Yuval Harari's book, Sapiens, explains how collaboration has evolved in symbiosis with language — and especially its use in the gossipy exchange of information about other human beings. The Israeli historian's work, at least the first few chapters, is worth reading at length. Here's the Kindle link. But below, the key passage from Chapter 2, The Tree of Knowledge.

Our language evolved as a way of gossiping. According to this theory Homo sapiens is primarily a social animal. Social cooperation is our key for survival and reproduction. It is not enough for individual men and women to know the whereabouts of lions and bison. It's much more important for them to know who in their band hates whom, who is sleeping with whom, who is honest, and who is a cheat...

The new linguistic skills that modern Sapiens acquired about seventy millennia ago enabled them to gossip for hours on end. Reliable information about who could be trusted meant that small bands could expand into larger bands, and Sapiens could develop tighter and more sophisticated types of cooperation...

Even today the vast majority of human communication – whether in the form of emails, phone calls or newspaper columns – is gossip. It comes so naturally to us that it seems as if our language evolved for this very purpose. Rumour-mongers are the original fourth estate, journalists who inform society about and thus protect it from cheats and freeloaders.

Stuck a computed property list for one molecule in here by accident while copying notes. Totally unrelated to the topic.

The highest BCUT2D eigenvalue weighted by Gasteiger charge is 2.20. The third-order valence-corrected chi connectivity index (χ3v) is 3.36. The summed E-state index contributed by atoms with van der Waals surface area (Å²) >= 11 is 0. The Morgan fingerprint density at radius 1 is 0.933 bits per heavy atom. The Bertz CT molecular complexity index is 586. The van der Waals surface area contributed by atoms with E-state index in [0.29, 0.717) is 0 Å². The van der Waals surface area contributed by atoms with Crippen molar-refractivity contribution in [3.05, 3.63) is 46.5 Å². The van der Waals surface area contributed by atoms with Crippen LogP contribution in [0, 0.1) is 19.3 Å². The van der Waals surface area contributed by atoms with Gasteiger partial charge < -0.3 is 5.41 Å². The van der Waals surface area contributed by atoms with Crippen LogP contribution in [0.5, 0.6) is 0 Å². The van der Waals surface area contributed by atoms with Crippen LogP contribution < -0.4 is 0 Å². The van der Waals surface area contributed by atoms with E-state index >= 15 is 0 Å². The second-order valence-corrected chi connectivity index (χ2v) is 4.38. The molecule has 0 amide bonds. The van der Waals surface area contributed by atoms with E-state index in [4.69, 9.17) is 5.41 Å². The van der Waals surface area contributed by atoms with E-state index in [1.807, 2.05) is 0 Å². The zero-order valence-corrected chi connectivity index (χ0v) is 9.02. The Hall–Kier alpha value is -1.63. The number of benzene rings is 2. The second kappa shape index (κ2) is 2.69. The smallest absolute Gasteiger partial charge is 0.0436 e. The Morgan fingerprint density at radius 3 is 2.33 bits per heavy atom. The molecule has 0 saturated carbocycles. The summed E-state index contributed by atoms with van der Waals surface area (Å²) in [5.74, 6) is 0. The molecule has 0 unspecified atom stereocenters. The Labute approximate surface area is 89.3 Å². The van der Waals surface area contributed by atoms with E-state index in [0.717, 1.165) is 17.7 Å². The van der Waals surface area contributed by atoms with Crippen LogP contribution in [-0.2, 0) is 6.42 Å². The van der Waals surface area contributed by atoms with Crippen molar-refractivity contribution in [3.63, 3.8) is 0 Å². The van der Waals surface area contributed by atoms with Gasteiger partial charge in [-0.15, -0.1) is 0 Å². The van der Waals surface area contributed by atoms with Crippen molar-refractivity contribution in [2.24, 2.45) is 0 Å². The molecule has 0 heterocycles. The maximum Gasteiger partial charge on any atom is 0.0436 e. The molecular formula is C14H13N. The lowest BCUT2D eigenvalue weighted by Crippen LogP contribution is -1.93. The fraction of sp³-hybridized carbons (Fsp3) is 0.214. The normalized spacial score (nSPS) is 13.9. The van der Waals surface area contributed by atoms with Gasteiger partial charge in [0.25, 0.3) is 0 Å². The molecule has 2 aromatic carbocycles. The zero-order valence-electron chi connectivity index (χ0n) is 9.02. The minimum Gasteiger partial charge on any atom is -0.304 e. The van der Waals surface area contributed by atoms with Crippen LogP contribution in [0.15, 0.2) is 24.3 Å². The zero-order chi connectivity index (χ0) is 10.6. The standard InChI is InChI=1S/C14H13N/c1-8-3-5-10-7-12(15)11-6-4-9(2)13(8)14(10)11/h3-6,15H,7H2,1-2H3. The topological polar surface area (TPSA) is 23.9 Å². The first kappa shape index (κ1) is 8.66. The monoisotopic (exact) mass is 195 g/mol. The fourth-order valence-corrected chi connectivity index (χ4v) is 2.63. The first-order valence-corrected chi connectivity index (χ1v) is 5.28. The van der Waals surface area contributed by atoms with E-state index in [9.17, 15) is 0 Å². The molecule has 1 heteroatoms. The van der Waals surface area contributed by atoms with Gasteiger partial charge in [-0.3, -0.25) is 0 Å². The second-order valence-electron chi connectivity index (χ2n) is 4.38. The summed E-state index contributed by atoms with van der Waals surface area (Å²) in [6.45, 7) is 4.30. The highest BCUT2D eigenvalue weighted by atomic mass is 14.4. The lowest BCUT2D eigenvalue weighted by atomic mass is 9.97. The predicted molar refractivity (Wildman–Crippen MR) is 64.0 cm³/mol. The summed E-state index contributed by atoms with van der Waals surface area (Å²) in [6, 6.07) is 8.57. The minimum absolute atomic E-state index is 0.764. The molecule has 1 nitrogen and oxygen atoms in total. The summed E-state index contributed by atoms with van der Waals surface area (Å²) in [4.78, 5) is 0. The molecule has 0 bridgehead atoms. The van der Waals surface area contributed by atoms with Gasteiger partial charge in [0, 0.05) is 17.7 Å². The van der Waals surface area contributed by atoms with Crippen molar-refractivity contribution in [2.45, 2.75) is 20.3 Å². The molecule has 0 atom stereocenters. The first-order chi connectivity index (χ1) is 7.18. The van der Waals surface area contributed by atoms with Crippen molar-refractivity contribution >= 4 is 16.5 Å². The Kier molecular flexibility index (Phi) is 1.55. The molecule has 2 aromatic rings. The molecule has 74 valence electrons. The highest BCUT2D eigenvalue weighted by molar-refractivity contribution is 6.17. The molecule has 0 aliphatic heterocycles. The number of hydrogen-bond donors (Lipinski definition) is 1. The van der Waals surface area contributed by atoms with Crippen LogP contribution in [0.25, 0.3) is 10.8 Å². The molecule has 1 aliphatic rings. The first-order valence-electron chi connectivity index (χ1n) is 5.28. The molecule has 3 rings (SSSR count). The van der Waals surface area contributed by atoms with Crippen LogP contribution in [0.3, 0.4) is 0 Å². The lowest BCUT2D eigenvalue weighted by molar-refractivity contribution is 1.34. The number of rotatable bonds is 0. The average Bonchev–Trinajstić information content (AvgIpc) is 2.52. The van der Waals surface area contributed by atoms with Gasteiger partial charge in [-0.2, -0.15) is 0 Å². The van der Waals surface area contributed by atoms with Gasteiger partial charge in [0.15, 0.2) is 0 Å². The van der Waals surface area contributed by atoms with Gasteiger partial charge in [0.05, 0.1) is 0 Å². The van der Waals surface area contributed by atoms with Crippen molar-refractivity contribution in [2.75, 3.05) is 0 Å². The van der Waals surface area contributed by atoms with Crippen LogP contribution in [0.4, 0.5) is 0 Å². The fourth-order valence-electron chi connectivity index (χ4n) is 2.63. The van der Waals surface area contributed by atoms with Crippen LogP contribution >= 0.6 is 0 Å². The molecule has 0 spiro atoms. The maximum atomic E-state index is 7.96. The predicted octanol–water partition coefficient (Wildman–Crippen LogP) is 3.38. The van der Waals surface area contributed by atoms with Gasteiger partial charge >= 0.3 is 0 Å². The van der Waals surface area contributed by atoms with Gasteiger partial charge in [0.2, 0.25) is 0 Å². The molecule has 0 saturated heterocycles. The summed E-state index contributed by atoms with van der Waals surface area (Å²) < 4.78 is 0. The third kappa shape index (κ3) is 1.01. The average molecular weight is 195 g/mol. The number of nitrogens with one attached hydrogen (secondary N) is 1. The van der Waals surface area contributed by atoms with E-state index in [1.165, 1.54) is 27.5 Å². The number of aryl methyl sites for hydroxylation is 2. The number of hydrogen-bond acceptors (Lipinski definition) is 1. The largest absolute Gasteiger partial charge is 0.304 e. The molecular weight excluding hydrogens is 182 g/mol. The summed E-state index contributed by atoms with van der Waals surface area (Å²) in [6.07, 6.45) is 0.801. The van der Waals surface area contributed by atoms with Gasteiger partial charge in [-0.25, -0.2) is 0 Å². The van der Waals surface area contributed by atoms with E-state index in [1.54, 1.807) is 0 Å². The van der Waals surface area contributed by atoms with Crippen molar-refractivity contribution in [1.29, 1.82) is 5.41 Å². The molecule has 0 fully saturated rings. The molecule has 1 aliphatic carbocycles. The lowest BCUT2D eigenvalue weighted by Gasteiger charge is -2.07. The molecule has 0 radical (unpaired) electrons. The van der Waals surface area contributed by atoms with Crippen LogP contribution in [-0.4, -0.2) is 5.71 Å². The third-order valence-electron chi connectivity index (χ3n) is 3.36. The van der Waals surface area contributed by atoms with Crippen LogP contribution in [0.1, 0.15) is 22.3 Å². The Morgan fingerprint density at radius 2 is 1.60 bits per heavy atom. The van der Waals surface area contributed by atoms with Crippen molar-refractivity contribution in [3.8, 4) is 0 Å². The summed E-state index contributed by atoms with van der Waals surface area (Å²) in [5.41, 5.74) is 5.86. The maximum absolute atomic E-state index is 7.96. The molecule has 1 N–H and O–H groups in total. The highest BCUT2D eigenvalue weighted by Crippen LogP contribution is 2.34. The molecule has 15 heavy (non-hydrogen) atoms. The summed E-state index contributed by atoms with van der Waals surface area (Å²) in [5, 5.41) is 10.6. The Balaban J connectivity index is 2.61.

Any large-scale human cooperation – whether a modern state, a medieval church, an ancient city or an archaic tribe – is rooted in common myths that exist only in people's collective imagination… none of these things exists outside the stories that people invent and tell one another. There are no gods in the universe, no nations, no money, no human rights, no laws, and no justice outside the common imagination of human beings.

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Telling effective stories is not easy. The difficulty lies not in telling the story, but in convincing everyone else to believe it. Much of history revolves around this question: how does one convince millions of people to believe particular stories about gods, or nations, or limited liability companies? Yet when it succeeds, it gives Sapiens immense power, because it enables millions of strangers to cooperate and work towards common goals.